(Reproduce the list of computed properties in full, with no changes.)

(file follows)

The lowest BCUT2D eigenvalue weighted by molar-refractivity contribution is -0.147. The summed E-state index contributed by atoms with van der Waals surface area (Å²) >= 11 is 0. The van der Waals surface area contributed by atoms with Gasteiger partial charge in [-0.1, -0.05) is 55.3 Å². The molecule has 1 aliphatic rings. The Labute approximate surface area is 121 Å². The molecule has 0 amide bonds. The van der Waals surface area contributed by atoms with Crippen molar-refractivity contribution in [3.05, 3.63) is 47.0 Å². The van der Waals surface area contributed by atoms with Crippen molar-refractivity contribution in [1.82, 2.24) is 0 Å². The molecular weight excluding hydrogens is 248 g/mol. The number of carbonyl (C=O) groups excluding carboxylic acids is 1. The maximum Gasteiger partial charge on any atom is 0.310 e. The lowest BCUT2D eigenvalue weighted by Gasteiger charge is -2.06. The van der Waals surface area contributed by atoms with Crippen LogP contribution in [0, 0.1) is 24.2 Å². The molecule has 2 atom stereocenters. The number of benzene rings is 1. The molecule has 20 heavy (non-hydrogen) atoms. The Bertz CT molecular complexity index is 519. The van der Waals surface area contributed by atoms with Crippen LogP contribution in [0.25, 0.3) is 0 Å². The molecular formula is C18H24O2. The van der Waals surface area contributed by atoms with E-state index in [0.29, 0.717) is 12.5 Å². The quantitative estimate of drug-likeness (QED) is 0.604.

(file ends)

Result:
The lowest BCUT2D eigenvalue weighted by molar-refractivity contribution is -0.147. The summed E-state index contributed by atoms with van der Waals surface area (Å²) >= 11 is 0. The van der Waals surface area contributed by atoms with Gasteiger partial charge in [-0.1, -0.05) is 55.3 Å². The molecule has 1 aliphatic rings. The Labute approximate surface area is 121 Å². The molecule has 0 amide bonds. The van der Waals surface area contributed by atoms with Crippen molar-refractivity contribution in [3.05, 3.63) is 47.0 Å². The van der Waals surface area contributed by atoms with Crippen molar-refractivity contribution in [1.82, 2.24) is 0 Å². The molecular weight excluding hydrogens is 248 g/mol. The number of carbonyl (C=O) groups excluding carboxylic acids is 1. The maximum Gasteiger partial charge on any atom is 0.310 e. The lowest BCUT2D eigenvalue weighted by Gasteiger charge is -2.06. The van der Waals surface area contributed by atoms with Crippen LogP contribution in [0, 0.1) is 24.2 Å². The molecule has 2 atom stereocenters. The number of benzene rings is 1. The molecule has 20 heavy (non-hydrogen) atoms. The Bertz CT molecular complexity index is 519. The van der Waals surface area contributed by atoms with Crippen LogP contribution in [0.25, 0.3) is 0 Å². The molecular formula is C18H24O2. The van der Waals surface area contributed by atoms with E-state index in [0.29, 0.717) is 12.5 Å². The quantitative estimate of drug-likeness (QED) is 0.604.